The Great Heart of Love

Come when the shadows fall, 
And night grows deeply dark;
The barren brood , O call
With song of morning lark;
And from above,
Dear heart of Love,
Send us thy white-winged dove.

–Mary Baker Eddy

How wonderfully bolstering it is to recognize ourselves surrounded by the playful, joyful, comforting, cozy, warming, light-filled, splendid, unconditional and unchanging presence of Love. Our hearts are thirsty for it. To know we are loved, to know we are valued, needed, and precious gives us hope, bolsters our courage, and supports and inspires us to reach beyond our human sense of limitation and lack. Love gives us a mission, and gives us the resolve, courage, and wisdom to accomplish that mission.

We’ve probably all had times in our life when we’ve felt unloved, unlovable, and unloving. And maybe most of us have at times felt alone, or wondered if we’d ever find someone to share the joys and challenges of life with. I know I’ve experienced those times in my life. But what I’ve found as I’ve grown in my understanding of Love is that if I‘m not so concerned with whether or not people are showing love to me, but instead am focusing my energies on trying to show love to others, I find myself just naturally immersed in love – in a joyous universal celebration of Life.

Love is not dependent on other people, you know? We don’t have to wait for other people to love us, to express love to them. And we don’t have to wait for other people to be somehow “deserving” of our love. Every single one of God’s creations is deserving of love. No exceptions. And no matter what label people have stamped on themselves, or had stamped on them by others, everyone – young, old, monied, homeless, jobless, corporate executive, conservative, liberal, Christian, atheist, Buddhist, pagan, Muslim, Jew – was born deserving of love.

In his wonderful book, The Greatest Thing in the World, Henry Drummond writes: “God is love. Therefore love. Without distinction, without calculation, without procrastination, love. Lavish it upon the poor, where it is very easy; especially upon the rich, who often need it most; most of all upon your equals, where it is very difficult, and for whom perhaps we each do least of all. There is a difference between trying to please and giving pleasure. Give pleasure. Lose no chance of giving pleasure.”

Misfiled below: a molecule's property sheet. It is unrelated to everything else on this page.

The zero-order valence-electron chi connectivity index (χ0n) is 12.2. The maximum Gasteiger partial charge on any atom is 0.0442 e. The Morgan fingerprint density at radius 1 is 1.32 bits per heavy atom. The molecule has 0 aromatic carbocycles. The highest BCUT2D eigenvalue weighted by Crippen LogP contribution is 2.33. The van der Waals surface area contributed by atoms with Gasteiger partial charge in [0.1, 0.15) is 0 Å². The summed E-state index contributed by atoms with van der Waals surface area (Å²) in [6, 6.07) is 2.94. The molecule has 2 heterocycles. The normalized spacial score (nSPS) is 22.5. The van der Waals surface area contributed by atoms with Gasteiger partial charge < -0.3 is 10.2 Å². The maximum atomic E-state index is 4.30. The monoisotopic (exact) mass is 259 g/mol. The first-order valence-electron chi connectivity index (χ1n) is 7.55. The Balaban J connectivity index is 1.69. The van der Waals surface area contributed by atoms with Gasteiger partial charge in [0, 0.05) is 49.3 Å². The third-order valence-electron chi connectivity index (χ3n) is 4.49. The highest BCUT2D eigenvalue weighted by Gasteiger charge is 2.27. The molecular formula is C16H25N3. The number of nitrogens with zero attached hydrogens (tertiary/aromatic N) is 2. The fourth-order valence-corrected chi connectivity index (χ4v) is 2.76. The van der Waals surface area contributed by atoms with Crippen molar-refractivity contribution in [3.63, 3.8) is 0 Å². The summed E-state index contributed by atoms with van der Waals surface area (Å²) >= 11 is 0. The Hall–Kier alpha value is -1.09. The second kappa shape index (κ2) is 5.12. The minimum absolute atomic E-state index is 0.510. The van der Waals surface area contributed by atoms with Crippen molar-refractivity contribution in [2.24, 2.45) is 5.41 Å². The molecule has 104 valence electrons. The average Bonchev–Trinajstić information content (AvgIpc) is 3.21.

And in the book of Matthew, Jesus admonishes us to love our enemies, to bless those who curse us, and to do good to those who hate us, “That ye may be the children of your Father which is in heaven: for he maketh his sun to rise on the evil and on the good, and sendeth rain on the just and on the unjust.” (Matt 6: 45)

Now I’m not saying it’s always easy to love without discrimination.

I remember, for instance, that the first time I saw the movie Gandhi I was so inspired by the love Gandhi expressed to everyone around him that I decided to be just like him – I was determined that I’d go through the whole next day without feeling animosity or ill will towards anyone else – in the same way that Gandhi did. This lasted about twenty minutes. As soon as the guy in the blue truck cut right in front of me and then proceeded to go under the speed limit, I completely forgot about the pact I’d made with myself. Afterwards, I felt terribly remorseful and discouraged with myself.

But here’s a cool thing: If sometimes we mess up, worry not – Life provides us with limitless opportunities to love. Every moment we have a new opportunity to discover and feel and prove the power of love. Isn’t that awesome?!!!

Drummond writes: “The test of religion, the final test of religion, is not religiousness, but Love… For the withholding of love is the negation of the spirit of Christ, the proof that we never knew Him, that for us He lived in vain. It means that He suggested nothing in all our thoughts, that He inspired nothing in all our lives, that we were once near enough to Him to be seized with the spell of His compassion for the world.”

***

You will find as you look back upon your life that the moments that stand out, the moments when you have really lived, are the moments when you have done things in a spirit of love. – Henry Drummond

The vital part, the heart and soul of Christian Science, is Love. – Mary Baker Eddy

(This was originally published on my blog in February, 2012 – but it felt like it was the right time to bring it up again.) ❤

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6 thoughts on “The Great Heart of Love

  1. Wonderful goods from you, man. I’ve understand your stuff previous to and

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  2. Beautiful post. Thanks. I’ve had a similar experience in trying to just be unconditionally loving and often find that its other drivers who throw me off course. 🙂

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